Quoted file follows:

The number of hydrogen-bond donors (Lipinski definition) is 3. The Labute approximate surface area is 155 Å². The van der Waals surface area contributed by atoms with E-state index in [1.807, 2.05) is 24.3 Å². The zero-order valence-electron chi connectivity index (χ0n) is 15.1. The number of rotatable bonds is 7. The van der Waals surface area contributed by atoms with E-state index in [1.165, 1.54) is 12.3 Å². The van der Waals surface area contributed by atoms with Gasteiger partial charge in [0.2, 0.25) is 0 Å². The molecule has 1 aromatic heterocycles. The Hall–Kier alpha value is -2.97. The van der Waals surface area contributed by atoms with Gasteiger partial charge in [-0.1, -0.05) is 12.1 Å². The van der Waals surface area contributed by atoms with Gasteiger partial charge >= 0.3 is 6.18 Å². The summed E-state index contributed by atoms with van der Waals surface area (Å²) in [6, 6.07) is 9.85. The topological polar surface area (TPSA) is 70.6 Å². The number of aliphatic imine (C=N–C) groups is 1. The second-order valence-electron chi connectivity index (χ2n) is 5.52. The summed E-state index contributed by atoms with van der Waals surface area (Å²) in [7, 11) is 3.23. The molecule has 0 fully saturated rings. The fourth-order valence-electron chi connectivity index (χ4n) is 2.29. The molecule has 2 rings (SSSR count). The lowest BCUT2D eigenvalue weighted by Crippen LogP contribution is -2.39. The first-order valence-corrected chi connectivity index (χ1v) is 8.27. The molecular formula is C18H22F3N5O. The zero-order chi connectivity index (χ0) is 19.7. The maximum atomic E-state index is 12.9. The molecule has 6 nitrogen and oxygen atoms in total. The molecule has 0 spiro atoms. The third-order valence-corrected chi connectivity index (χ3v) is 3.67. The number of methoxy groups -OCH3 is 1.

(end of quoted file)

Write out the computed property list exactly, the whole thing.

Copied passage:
The number of hydrogen-bond donors (Lipinski definition) is 3. The Labute approximate surface area is 155 Å². The van der Waals surface area contributed by atoms with E-state index in [1.807, 2.05) is 24.3 Å². The zero-order valence-electron chi connectivity index (χ0n) is 15.1. The number of rotatable bonds is 7. The van der Waals surface area contributed by atoms with E-state index in [1.165, 1.54) is 12.3 Å². The van der Waals surface area contributed by atoms with Gasteiger partial charge in [0.2, 0.25) is 0 Å². The molecule has 1 aromatic heterocycles. The Hall–Kier alpha value is -2.97. The van der Waals surface area contributed by atoms with Gasteiger partial charge in [-0.1, -0.05) is 12.1 Å². The van der Waals surface area contributed by atoms with Gasteiger partial charge >= 0.3 is 6.18 Å². The summed E-state index contributed by atoms with van der Waals surface area (Å²) in [6, 6.07) is 9.85. The topological polar surface area (TPSA) is 70.6 Å². The number of aliphatic imine (C=N–C) groups is 1. The second-order valence-electron chi connectivity index (χ2n) is 5.52. The summed E-state index contributed by atoms with van der Waals surface area (Å²) in [7, 11) is 3.23. The molecule has 0 fully saturated rings. The fourth-order valence-electron chi connectivity index (χ4n) is 2.29. The molecule has 2 rings (SSSR count). The lowest BCUT2D eigenvalue weighted by Crippen LogP contribution is -2.39. The first-order valence-corrected chi connectivity index (χ1v) is 8.27. The molecular formula is C18H22F3N5O. The zero-order chi connectivity index (χ0) is 19.7. The maximum atomic E-state index is 12.9. The molecule has 6 nitrogen and oxygen atoms in total. The molecule has 0 spiro atoms. The third-order valence-corrected chi connectivity index (χ3v) is 3.67. The number of methoxy groups -OCH3 is 1.